He also said some providers accumulated unspent funds “for the proverbial rainy day” and that Presbyterian Care believed this was often in the interests of a client.

“Look, we do (hold funds) where we believe that will be in the interests of the older person and we absolutely agree that holding a contingency amount or an amount for a planned purchase makes a lot of sense, and the flexibility of the individual budget actually supports that,” he said.

Other reasons for accumulating unspent funds included consumers saving for a bigger expense like respite or equipment, or choosing not to take up a full service. Also, the assessed level of care might be higher than was needed.

“So for whatever reason there has been a mismatch between the ACAT assessed level and the level of care that is actually needed by the recipient,” he said.

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3 thoughts on “Royal commission hears case for mandatory basic fees

  1. Obviously Paul Sadler doesn’t live on a pension!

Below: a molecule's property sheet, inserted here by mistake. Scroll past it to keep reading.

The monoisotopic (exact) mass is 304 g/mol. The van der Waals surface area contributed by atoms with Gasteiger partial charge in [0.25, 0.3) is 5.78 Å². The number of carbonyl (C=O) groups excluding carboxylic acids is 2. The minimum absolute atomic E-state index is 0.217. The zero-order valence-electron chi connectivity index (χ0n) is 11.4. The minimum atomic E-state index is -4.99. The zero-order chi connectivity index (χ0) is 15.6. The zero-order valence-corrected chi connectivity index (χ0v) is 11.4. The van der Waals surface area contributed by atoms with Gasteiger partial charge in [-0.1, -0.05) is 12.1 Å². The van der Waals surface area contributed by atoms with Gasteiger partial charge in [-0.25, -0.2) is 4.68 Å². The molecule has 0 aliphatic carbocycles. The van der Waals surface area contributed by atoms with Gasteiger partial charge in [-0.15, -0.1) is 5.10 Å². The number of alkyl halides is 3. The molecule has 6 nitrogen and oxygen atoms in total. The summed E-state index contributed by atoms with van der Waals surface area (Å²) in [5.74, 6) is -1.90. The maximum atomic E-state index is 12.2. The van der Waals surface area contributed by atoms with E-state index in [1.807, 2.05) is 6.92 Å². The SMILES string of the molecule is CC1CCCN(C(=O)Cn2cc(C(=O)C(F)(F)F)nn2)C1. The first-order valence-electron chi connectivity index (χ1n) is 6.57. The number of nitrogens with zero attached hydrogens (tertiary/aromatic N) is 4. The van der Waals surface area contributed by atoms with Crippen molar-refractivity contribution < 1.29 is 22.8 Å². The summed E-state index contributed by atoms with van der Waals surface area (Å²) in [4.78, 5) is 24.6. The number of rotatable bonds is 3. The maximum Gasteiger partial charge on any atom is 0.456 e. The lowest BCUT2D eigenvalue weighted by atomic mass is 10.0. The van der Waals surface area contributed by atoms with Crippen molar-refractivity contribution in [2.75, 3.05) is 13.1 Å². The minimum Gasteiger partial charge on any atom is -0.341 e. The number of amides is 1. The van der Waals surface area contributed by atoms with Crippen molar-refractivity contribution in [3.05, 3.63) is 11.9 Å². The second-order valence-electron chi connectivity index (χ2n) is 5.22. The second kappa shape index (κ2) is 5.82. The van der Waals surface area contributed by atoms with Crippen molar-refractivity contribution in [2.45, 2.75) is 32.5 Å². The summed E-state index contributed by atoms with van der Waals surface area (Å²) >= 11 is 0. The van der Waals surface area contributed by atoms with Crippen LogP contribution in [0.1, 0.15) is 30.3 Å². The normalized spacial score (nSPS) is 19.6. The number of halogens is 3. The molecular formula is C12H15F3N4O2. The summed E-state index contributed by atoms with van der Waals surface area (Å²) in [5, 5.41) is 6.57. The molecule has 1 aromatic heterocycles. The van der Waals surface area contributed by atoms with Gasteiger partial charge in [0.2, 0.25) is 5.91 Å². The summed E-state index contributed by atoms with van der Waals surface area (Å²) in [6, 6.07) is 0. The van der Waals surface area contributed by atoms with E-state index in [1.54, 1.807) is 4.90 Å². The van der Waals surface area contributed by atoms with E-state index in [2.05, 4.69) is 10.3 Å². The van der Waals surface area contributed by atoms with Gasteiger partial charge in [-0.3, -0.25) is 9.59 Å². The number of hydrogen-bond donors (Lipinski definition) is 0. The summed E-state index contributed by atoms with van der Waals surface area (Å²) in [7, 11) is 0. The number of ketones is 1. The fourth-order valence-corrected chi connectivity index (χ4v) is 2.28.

If a pension is a person’s only income, they have no assets, are paying for food, which is becoming increasingly expensive, paying rent, have extraordinarily high electricity bills, have significant chemist costs, after paying $70 plus per week as a contribution for assistance via My Aged Care. There is nothing left to buy clothes, books, family birthday gifts, have a meal; out, buy a bottle of win, go to the theatre – like most people do!

  2. As the owner and operator of a small but successful Home Care Provider I respect Mr Sadler’s opinion and the work of his organisation, but I strongly disagree with the suggestion that the Basic Daily Fee be made mandatory. We have many Clients – full Pensioners – for whom the Basic Daily Fee would be a crushing blow. We have Clients who told us “I was about to tell MAC that I just can’t afford their Home Care Package!”

    Some of those people were simply in despair until they found us, and discovered that we do not charge them the Basic Daily Fee. By removing that cost, they no longer have to choose between having home care or paying their power bill, or their rent. Telling them they could apply for “hardship status” would only increase the stress of what is already a complex process, and risk demeaning them as well.